"Even though that foursome functions as the core of Everything Sucks!, the show, to its detriment, insists on being a broader ensemble in the mode of Freaks and Geeks. It spends a fair amount of time with Luke’s nerdy buddies, McQuaid (Rio Mangini) and Tyler (Quinn Liebling), as well as drama-club king Oliver (Elijah Stevenson, channeling the aesthetic of Basketball Diaries–era Leonardo DiCaprio) and queen Emaline (Sydney Sweeney). But for the most part, it never makes these characters seem like more than stock sketches of actual people. (Emaline, who has her own struggle with female identity, is a notable exception.) The series also has a habit of putting its characters into unrealistic, sitcom-style situations that don’t make a lot of sense. Would a high-school principal — especially one as seemingly responsible and mild-mannered as Ken — really decide to smoke weed for the first time on school grounds, with another parent, even if it was after-hours? I feel like that’s a no, but Everything Sucks! goes for it anyway. Its insistence on exploring Luke’s feelings about his estranged father via a bunch of videotapes of his dad talking to the camera is also too hokey to fully accept.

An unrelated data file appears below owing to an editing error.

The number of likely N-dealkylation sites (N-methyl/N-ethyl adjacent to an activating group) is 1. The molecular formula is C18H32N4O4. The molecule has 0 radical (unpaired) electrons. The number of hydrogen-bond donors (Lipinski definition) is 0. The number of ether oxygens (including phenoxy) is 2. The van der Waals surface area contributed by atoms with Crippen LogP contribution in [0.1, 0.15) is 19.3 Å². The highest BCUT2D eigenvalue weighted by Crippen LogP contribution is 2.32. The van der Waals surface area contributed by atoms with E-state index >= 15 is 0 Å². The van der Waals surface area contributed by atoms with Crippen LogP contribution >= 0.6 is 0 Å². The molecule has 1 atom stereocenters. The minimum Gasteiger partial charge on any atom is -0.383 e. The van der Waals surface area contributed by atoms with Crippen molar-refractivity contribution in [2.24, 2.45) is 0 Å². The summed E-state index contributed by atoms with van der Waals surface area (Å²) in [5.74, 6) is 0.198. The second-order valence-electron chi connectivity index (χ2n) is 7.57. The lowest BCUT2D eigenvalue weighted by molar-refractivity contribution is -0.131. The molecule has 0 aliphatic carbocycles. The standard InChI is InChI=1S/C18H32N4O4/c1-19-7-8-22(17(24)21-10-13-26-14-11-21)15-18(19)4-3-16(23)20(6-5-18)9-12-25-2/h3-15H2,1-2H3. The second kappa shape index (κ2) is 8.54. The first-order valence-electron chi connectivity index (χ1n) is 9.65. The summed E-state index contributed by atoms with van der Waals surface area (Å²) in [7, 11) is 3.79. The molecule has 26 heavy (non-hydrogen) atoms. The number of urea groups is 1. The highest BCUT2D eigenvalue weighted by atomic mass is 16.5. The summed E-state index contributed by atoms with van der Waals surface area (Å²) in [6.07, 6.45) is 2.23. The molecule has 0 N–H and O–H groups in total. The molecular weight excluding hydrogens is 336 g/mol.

"Even with its flaws, Everything Sucks! is worth the journey, proving with each episode that it, and life, really does get better. You can criticize the show for going overboard on the ’90s kitsch, but as I finished this series while simultaneously tracking breaking news about the dreadful school shooting in Florida, it seemed completely understandable to wish we could go back to a time before cell phones and 9/11 and, yes, Columbine. However unintentionally, Everything Sucks! plays like a portrait of the mostly innocent 'before' that we took for granted, until the “after” that we’re living in now came along."